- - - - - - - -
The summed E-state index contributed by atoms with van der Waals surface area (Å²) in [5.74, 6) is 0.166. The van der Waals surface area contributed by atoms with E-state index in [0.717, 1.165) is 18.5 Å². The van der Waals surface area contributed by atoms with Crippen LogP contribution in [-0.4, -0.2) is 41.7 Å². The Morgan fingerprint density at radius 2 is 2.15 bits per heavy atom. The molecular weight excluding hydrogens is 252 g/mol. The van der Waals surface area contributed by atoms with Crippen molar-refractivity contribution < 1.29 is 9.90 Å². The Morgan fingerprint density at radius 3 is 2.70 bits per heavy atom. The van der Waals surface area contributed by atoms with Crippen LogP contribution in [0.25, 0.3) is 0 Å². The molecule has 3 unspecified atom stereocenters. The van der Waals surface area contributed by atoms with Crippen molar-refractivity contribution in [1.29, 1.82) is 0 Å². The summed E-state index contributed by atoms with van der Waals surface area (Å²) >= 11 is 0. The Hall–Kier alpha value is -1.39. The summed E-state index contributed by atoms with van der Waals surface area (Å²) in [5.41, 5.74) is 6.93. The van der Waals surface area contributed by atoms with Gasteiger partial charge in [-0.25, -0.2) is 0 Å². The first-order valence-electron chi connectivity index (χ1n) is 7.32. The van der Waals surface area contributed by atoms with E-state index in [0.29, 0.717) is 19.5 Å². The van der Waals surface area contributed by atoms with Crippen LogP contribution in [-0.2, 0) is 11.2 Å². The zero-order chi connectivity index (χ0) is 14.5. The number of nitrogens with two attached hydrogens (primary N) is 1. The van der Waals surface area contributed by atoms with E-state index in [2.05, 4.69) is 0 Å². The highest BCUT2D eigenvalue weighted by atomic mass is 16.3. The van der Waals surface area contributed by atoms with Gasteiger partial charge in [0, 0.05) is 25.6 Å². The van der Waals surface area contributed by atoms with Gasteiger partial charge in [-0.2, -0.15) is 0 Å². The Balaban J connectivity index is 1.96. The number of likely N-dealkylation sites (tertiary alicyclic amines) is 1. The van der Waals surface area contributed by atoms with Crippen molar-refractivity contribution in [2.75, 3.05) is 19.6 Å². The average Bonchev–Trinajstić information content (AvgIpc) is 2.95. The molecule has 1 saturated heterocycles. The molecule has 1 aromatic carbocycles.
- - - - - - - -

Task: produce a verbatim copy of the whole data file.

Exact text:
The summed E-state index contributed by atoms with van der Waals surface area (Å²) in [5.74, 6) is 0.166. The van der Waals surface area contributed by atoms with E-state index in [0.717, 1.165) is 18.5 Å². The van der Waals surface area contributed by atoms with Crippen LogP contribution in [-0.4, -0.2) is 41.7 Å². The Morgan fingerprint density at radius 2 is 2.15 bits per heavy atom. The molecular weight excluding hydrogens is 252 g/mol. The van der Waals surface area contributed by atoms with Crippen molar-refractivity contribution < 1.29 is 9.90 Å². The Morgan fingerprint density at radius 3 is 2.70 bits per heavy atom. The van der Waals surface area contributed by atoms with Crippen LogP contribution in [0.25, 0.3) is 0 Å². The molecule has 3 unspecified atom stereocenters. The van der Waals surface area contributed by atoms with Crippen molar-refractivity contribution in [1.29, 1.82) is 0 Å². The summed E-state index contributed by atoms with van der Waals surface area (Å²) >= 11 is 0. The Hall–Kier alpha value is -1.39. The summed E-state index contributed by atoms with van der Waals surface area (Å²) in [5.41, 5.74) is 6.93. The van der Waals surface area contributed by atoms with Gasteiger partial charge in [-0.25, -0.2) is 0 Å². The first-order valence-electron chi connectivity index (χ1n) is 7.32. The van der Waals surface area contributed by atoms with E-state index in [0.29, 0.717) is 19.5 Å². The van der Waals surface area contributed by atoms with Crippen LogP contribution in [-0.2, 0) is 11.2 Å². The zero-order chi connectivity index (χ0) is 14.5. The number of nitrogens with two attached hydrogens (primary N) is 1. The van der Waals surface area contributed by atoms with E-state index in [2.05, 4.69) is 0 Å². The highest BCUT2D eigenvalue weighted by atomic mass is 16.3. The van der Waals surface area contributed by atoms with Gasteiger partial charge in [0, 0.05) is 25.6 Å². The van der Waals surface area contributed by atoms with Gasteiger partial charge in [-0.2, -0.15) is 0 Å². The Balaban J connectivity index is 1.96. The number of likely N-dealkylation sites (tertiary alicyclic amines) is 1. The van der Waals surface area contributed by atoms with Crippen molar-refractivity contribution in [2.75, 3.05) is 19.6 Å². The average Bonchev–Trinajstić information content (AvgIpc) is 2.95. The molecule has 1 saturated heterocycles. The molecule has 1 aromatic carbocycles.